Friday, December 17, 2010
If you've ever been stuck, wandering aimlessly and cluelessly around in a foreign airport or train station looking for the toilet or gate 27 then this is the app for you.
Word Lens translates printed words from one language to another using your iphone's camera, in real time.
HT to Teresa V via twitter.
For a long time now the mantra in certain quarters has been 'everyone is making money off c*nsumer data, except the c*nsumer'.
Allow is attempting to address by acting as a kind of permission broker, protecting customers data, making it scarce, and ergo increasing it's value to the customer his/herself.
Allow users will, in effect, be able trade their data for relevent marketing (Allow will also operate on a profit-share basis with it's users on sale of data) and they will also work on customers behalf to remove their data from UK mass databases they never opted-in to.
One scenario, in simple terms.
If i'm in the market for a new car, Allow would present my data to potential vendors inviting their pitches for a pre-defined period, say a month, then it would be withdrawn again once I've bought something.
Whether this can really scale enough, only time will tell but it's another indicator of the shift towards people taking more control of their data and ultimately benefiting from the use of their data. And that's not going away any time soon.
Thursday, December 16, 2010
Dynamite critique/insight from Jon Savage on The Smiths 'The Queen is Dead' in the Guardian, joining the dots between the dark days of the post-miners strike, mid-Thatcher 1986 of it's release and the student protests of recent weeks.
'Contrary to the babblings of the commentariat, pop music can have enormous emotional and social power. It can reflect and engage deep psychic and national archetypes. To deny that is to wilfully ignore a wealth of possibility and, indeed, a form of communication shared by thousands, if not millions – a form of communication that enables the voice of youth to be heard.'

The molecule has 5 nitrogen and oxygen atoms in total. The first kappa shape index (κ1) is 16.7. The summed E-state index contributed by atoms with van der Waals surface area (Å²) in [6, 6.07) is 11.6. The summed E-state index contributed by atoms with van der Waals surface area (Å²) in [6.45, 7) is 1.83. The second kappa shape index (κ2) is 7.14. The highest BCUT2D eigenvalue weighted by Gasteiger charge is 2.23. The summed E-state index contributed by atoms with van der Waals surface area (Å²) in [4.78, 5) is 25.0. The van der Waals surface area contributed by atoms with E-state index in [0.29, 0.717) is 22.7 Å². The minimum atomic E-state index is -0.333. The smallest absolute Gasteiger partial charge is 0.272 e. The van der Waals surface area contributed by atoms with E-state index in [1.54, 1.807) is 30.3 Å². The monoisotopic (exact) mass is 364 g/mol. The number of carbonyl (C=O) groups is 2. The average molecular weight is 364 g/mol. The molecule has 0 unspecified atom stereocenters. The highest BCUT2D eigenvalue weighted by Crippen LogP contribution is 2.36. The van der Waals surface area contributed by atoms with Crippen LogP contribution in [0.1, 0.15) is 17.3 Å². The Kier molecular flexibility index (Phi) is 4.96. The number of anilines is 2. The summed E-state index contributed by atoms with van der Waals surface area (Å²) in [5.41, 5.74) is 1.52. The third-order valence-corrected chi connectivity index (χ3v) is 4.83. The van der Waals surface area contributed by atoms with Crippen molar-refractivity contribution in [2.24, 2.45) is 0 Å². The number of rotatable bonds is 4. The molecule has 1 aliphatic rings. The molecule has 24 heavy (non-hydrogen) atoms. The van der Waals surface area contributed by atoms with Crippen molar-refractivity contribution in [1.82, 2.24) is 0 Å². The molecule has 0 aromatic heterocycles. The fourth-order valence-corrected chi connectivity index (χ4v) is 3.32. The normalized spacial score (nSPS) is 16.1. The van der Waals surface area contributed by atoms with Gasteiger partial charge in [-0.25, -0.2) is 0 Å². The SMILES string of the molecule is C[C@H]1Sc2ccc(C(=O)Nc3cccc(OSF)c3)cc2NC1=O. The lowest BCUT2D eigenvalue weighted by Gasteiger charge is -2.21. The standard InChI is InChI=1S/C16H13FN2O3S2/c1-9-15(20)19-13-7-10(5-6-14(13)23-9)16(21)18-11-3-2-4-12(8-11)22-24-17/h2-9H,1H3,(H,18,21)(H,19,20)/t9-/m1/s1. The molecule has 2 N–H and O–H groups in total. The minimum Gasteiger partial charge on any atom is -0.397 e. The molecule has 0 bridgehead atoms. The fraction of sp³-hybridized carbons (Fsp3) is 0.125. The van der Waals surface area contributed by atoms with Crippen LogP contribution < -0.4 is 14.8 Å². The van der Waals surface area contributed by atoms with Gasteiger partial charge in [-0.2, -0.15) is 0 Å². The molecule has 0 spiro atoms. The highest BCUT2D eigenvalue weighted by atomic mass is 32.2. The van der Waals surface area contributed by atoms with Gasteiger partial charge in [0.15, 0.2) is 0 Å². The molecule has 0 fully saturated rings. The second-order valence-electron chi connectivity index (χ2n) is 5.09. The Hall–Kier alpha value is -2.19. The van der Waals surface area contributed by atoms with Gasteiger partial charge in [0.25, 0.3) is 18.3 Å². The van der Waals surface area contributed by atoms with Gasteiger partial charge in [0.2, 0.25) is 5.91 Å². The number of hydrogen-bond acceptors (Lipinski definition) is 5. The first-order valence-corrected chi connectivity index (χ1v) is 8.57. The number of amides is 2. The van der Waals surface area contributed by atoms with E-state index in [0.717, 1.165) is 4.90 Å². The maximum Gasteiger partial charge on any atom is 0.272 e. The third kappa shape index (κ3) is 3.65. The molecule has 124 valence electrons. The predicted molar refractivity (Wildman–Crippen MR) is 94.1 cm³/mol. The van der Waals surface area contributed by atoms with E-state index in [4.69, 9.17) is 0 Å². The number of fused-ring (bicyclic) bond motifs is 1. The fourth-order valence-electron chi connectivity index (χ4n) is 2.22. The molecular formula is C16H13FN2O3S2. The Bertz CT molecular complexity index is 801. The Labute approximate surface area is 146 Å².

If ever there was a time to reinvent end-to-end paradigms and expedite proactive web convergence, it's now.
Enter Buzzword Bingo HD - a free iPad game - that delivers exactly those magnetic synergies.
Get it here. Apparently the phone version is on the radar, and in the pipeline.
Wednesday, December 15, 2010
Darkness on the Edge of Town eventually came out in '78 - 3 years after Born To Run, Bruce's big breakthrough album. In today's climate that would be nigh on commercial suicide, even in the 70's it was verging on madness.
But as Doddsy points out in this post, the other day, the Boss' ambition was big enough and correct enough to tough it out against the forces for mediocrity that were attempting to mis-manage and go for the quick buck, and focus on doing great work that was true to what he believed in.
'I didn't want to be rich.
I didn't want to be famous.
I just wanted to be great.'
Not a bad marketing philosophy when you think about it.
Monday, December 13, 2010
According to the blurb this cinema spot for BMW motorcycles '..turns spectators into astonished fans'
Er...I don't think so.
Although goodness knows what neurological lacerations are inflicted by the flash photography projection that BURNS THE BMW LOGO ONTO YOUR EYES, however.
Like no sinny ever viddied before. Hopefully no-one was bound up in a straitjacket and their gulliver strapped to a headrest, droogies.
The quoting of Confucious is a bit rich:
“Tell me and I’ll forget; show me and I may remember; involve me and I’ll understand.”
How this actually involves anyone is not clear.
It's not even a Durango '95.
Friday, December 10, 2010
If only 'twere so simple. Old marketing tactics dressed up with the social tools of the web and hey presto - the siver bullet, the best of both worlds.
Short-termist tacky promotions via Facebook and Twitter - not unlike those furniture stores in constant 'sale' mode - courting any old eyeballs, are almost like the new pop-up ads, a ubiquitous numbers game with shiny objects to boost fan numbers, followers and anyone who is up for a freebie/discount.